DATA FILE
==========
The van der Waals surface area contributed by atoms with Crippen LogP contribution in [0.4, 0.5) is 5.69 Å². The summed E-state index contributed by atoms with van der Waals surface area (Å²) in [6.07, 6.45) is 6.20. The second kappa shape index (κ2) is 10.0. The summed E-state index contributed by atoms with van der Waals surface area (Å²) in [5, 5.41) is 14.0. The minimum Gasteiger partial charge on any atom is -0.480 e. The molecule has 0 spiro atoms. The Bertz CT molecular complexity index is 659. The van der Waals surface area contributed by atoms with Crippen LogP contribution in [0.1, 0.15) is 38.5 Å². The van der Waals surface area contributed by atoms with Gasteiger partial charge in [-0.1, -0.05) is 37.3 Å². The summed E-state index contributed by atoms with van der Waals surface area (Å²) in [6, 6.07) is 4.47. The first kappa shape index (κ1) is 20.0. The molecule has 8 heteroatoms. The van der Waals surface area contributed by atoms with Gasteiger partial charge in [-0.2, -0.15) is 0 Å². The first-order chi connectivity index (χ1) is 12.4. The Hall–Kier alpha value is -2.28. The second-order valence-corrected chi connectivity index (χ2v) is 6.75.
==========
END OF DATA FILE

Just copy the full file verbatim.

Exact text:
The van der Waals surface area contributed by atoms with Crippen LogP contribution in [0.4, 0.5) is 5.69 Å². The summed E-state index contributed by atoms with van der Waals surface area (Å²) in [6.07, 6.45) is 6.20. The second kappa shape index (κ2) is 10.0. The summed E-state index contributed by atoms with van der Waals surface area (Å²) in [5, 5.41) is 14.0. The minimum Gasteiger partial charge on any atom is -0.480 e. The molecule has 0 spiro atoms. The Bertz CT molecular complexity index is 659. The van der Waals surface area contributed by atoms with Crippen LogP contribution in [0.1, 0.15) is 38.5 Å². The van der Waals surface area contributed by atoms with Gasteiger partial charge in [-0.1, -0.05) is 37.3 Å². The summed E-state index contributed by atoms with van der Waals surface area (Å²) in [6, 6.07) is 4.47. The first kappa shape index (κ1) is 20.0. The molecule has 8 heteroatoms. The van der Waals surface area contributed by atoms with Gasteiger partial charge in [-0.2, -0.15) is 0 Å². The first-order chi connectivity index (χ1) is 12.4. The Hall–Kier alpha value is -2.28. The second-order valence-corrected chi connectivity index (χ2v) is 6.75.